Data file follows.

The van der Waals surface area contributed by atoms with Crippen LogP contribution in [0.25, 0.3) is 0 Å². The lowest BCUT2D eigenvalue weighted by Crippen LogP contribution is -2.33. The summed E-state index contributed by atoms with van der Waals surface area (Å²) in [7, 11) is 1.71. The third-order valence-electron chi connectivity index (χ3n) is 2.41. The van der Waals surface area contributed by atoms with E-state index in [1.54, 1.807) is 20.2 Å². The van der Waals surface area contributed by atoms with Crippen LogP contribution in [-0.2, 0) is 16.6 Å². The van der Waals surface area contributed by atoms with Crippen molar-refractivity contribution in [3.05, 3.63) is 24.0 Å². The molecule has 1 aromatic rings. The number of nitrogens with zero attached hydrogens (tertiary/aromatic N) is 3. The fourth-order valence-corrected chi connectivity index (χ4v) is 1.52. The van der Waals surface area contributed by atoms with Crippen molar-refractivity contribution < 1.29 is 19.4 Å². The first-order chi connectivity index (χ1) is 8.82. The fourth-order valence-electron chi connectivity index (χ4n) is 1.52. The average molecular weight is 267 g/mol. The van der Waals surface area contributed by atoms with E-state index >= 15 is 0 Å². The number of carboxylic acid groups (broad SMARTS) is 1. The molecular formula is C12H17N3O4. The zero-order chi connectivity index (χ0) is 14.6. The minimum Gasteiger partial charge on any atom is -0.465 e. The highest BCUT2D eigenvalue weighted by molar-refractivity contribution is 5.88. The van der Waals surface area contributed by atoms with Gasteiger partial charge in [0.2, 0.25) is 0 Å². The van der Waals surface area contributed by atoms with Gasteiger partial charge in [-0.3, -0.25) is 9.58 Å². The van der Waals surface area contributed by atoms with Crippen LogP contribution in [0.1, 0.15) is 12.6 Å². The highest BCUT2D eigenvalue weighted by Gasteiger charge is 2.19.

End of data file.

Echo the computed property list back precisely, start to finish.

The van der Waals surface area contributed by atoms with Crippen LogP contribution in [0.25, 0.3) is 0 Å². The lowest BCUT2D eigenvalue weighted by Crippen LogP contribution is -2.33. The summed E-state index contributed by atoms with van der Waals surface area (Å²) in [7, 11) is 1.71. The third-order valence-electron chi connectivity index (χ3n) is 2.41. The van der Waals surface area contributed by atoms with E-state index in [1.54, 1.807) is 20.2 Å². The van der Waals surface area contributed by atoms with Crippen LogP contribution in [-0.2, 0) is 16.6 Å². The van der Waals surface area contributed by atoms with Crippen molar-refractivity contribution in [3.05, 3.63) is 24.0 Å². The molecule has 1 aromatic rings. The number of nitrogens with zero attached hydrogens (tertiary/aromatic N) is 3. The fourth-order valence-corrected chi connectivity index (χ4v) is 1.52. The van der Waals surface area contributed by atoms with Crippen molar-refractivity contribution < 1.29 is 19.4 Å². The first-order chi connectivity index (χ1) is 8.82. The fourth-order valence-electron chi connectivity index (χ4n) is 1.52. The average molecular weight is 267 g/mol. The van der Waals surface area contributed by atoms with E-state index >= 15 is 0 Å². The number of carboxylic acid groups (broad SMARTS) is 1. The molecular formula is C12H17N3O4. The zero-order chi connectivity index (χ0) is 14.6. The minimum Gasteiger partial charge on any atom is -0.465 e. The highest BCUT2D eigenvalue weighted by molar-refractivity contribution is 5.88. The van der Waals surface area contributed by atoms with Gasteiger partial charge in [0.2, 0.25) is 0 Å². The van der Waals surface area contributed by atoms with Gasteiger partial charge in [-0.3, -0.25) is 9.58 Å². The van der Waals surface area contributed by atoms with Crippen LogP contribution in [0.1, 0.15) is 12.6 Å². The highest BCUT2D eigenvalue weighted by Gasteiger charge is 2.19.